"IRS Guidance Clarifies Renewable Energy Tax Credit"

by Skadden, Arps, Slate, Meagher & Flom LLP
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The Internal Revenue Service (IRS) has released welcome new guidance on renewable electricity production and energy investment tax credits. A notice issued on August 8, 2014, addresses when a facility or equipment maintains its qualification when transferred during the construction process, and how to determine whether construction has begun by a previously set January 1, 2014, deadline triggering eligibility for the production credit. Qualified facilities include wind, closed-loop biomass, open-loop biomass, geothermal, landfill gas, trash, hydropower, and marine and hydrokinetic. In general, a taxpayer can claim a production tax credit (PTC) under Section 45 of the Internal Revenue Code (the code) with respect to electricity produced at a qualified facility or, in lieu thereof, may elect to claim an investment tax credit (ITC) under Section 48 of the code with respect to that facility, but in either case only if it has “begun construction” of the facility before January 1, 2014.

Notice 2014-46 clarifies two earlier notices: 2013-29 and 2013-60. Notice 2013-29 provided two methods to establish the beginning of construction for purposes of the PTC or ITC — a “physical work” test and a 5 percent safe harbor — and Notice 2013-60 clarified the requirements for taxpayers to make continuous progress towards completion once construction has begun and the ability of taxpayers to transfer a facility after construction has begun.

Transfers With Respect to a Qualified Facility

Notice 2014-46 clarifies several points regarding transfers of facilities or property, namely:

1. If a taxpayer acquires a fully or partially developed facility (i.e., one that consists of more than just tangible personal property) from an unrelated party that had begun construction of the facility before January 1, 2014, the taxpayer may take into account, for purposes of the “begun construction” requirement, work performed or amounts paid or incurred by the unrelated party prior to January 1, 2014.

2. In contrast, if a taxpayer acquires from an unrelated party only tangible personal property (as opposed to a fully or partially developed facility), work performed or amounts paid or incurred by the unrelated party prior to January 1, 2014 will not count.

3. If a taxpayer begins construction of a facility prior to January 1, 2014, in one site and thereafter transfers the equipment and components to a different site, the work performed or amounts paid or incurred by the taxpayer prior to January 1, 2014, will still count.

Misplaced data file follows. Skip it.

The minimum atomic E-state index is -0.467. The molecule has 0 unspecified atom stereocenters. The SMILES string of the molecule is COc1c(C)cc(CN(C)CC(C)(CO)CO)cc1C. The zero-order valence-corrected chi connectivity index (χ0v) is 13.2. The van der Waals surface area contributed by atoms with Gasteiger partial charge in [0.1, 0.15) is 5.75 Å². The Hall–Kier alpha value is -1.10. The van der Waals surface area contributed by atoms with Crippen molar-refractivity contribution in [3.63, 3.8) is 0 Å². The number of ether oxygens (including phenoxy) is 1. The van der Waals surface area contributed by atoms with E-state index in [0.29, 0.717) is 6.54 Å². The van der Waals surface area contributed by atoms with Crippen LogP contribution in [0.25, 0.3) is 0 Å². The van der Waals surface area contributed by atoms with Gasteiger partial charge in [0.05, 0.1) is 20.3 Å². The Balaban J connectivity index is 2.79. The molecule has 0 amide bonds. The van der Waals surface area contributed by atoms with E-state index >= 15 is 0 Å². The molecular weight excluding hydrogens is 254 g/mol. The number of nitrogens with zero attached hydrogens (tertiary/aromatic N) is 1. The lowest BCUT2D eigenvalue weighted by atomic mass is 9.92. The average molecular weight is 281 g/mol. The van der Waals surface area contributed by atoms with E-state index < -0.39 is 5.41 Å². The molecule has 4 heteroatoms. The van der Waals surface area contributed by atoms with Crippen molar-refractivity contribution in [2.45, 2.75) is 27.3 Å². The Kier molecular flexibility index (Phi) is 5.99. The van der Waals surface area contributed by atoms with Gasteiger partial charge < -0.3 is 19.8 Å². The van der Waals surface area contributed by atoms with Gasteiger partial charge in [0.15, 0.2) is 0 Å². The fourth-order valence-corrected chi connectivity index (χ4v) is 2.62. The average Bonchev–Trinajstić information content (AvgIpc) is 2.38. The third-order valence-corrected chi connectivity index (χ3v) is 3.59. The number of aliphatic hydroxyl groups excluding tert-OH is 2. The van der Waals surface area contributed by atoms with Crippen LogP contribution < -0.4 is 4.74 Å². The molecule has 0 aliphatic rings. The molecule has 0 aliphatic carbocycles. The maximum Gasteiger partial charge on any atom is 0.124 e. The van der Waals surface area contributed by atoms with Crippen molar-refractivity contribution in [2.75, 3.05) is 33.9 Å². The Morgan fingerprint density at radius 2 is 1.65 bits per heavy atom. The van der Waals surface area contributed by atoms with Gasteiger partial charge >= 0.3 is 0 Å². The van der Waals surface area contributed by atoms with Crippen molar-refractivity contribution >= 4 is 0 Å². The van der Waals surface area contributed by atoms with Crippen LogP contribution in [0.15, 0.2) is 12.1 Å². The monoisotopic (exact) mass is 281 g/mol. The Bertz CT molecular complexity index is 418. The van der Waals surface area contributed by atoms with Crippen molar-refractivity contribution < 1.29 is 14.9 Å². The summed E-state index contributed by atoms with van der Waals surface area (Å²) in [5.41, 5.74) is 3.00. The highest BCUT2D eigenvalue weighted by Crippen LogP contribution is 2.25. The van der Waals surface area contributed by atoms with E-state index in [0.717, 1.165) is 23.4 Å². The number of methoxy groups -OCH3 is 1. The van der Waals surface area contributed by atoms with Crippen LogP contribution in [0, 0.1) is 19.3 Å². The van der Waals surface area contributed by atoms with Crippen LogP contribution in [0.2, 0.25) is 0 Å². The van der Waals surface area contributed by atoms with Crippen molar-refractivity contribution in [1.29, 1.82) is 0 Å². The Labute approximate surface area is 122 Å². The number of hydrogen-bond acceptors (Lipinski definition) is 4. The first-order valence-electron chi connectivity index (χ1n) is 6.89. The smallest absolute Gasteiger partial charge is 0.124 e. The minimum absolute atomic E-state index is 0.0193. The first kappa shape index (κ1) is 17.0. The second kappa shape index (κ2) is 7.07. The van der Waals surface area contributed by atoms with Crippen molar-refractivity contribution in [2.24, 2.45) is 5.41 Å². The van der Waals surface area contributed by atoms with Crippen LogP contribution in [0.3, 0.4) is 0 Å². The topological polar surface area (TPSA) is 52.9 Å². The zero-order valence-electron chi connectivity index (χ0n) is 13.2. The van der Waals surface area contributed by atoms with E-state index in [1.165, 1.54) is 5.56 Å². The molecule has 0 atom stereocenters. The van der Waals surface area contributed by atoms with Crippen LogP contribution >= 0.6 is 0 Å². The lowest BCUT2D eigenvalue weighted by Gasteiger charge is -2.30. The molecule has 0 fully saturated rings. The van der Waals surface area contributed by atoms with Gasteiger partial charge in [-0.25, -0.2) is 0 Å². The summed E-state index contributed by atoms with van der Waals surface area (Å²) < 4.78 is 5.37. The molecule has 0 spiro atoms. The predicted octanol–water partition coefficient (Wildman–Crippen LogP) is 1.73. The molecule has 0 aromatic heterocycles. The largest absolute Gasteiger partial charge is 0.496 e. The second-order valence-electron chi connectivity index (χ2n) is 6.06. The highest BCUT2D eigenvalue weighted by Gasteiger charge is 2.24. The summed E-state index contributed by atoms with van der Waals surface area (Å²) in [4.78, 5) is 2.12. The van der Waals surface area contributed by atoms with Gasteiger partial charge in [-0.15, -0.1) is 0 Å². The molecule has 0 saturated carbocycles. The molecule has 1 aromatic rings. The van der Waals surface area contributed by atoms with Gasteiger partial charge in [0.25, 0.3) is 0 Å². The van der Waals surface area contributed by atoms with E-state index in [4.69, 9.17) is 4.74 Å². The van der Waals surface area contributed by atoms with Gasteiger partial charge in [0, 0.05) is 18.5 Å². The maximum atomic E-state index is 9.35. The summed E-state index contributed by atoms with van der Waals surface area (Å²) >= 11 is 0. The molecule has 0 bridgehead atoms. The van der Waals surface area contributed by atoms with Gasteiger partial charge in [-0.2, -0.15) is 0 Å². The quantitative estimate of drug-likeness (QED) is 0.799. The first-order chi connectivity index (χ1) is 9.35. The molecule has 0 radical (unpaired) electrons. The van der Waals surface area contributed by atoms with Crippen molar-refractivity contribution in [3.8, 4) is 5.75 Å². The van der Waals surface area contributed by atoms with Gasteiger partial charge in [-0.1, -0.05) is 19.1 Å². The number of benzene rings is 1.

The first two points are similar to rules in the Section 1603 Treasury Grant guidance and appear to be an attempt to prevent the trafficking of property that could otherwise form the basis for a qualifying facility, while permitting the transfer of projects in development (that is, projects that have permits or site access in place).

Safe Harbor

The notice also makes clear that if a taxpayer has not fully satisfied the 5 percent safe harbor by January 1, 2014, with respect to a project composed of multiple facilities (e.g., a five turbine wind farm), but has paid or incurred at least 3 percent of the total cost of the facility, the taxpayer may still claim the PTC or ITC on any number of individual facilities if the total aggregate cost of those individual facilities at the time the project is placed in service is not greater than 20 times the amount the taxpayer paid or incurred before January 1, 2014, provided that the “continuous efforts” test described in Notice 2013-29 also is met. This change will be helpful to certain taxpayers who have unexpected cost overruns on their projects or subsequently decide to expand their multi-facility projects. 

The notice does not, however, go so far as to permit a taxpayer that has not satisfied the 5 percent safe harbor to claim credits with respect to any portion of a single facility that is not a single project composed of multiple individual facilities and that cannot be separated into individual facilities. One example of such a facility is an open-loop biomass facility, partly comprised of one boiler and one turbine generator that are functionally interdependent. If the developer of such a facility did not pay or incur 5 percent of the actual total cost of the facility, or begin physical work of a significant nature, before January 1, 2014, the developer would not be able to claim PTCs or the ITC with respect to the facility.

Overall, the notice resolves several open questions that remained after the IRS issued Notices 2013-29 and 2013-60. This welcome guidance should provide greater certainty to developers and other investors hoping to advance projects without concern about the projects’ eligibility for tax credits.

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DISCLAIMER: Because of the generality of this update, the information provided herein may not be applicable in all situations and should not be acted upon without specific legal advice based on particular situations.

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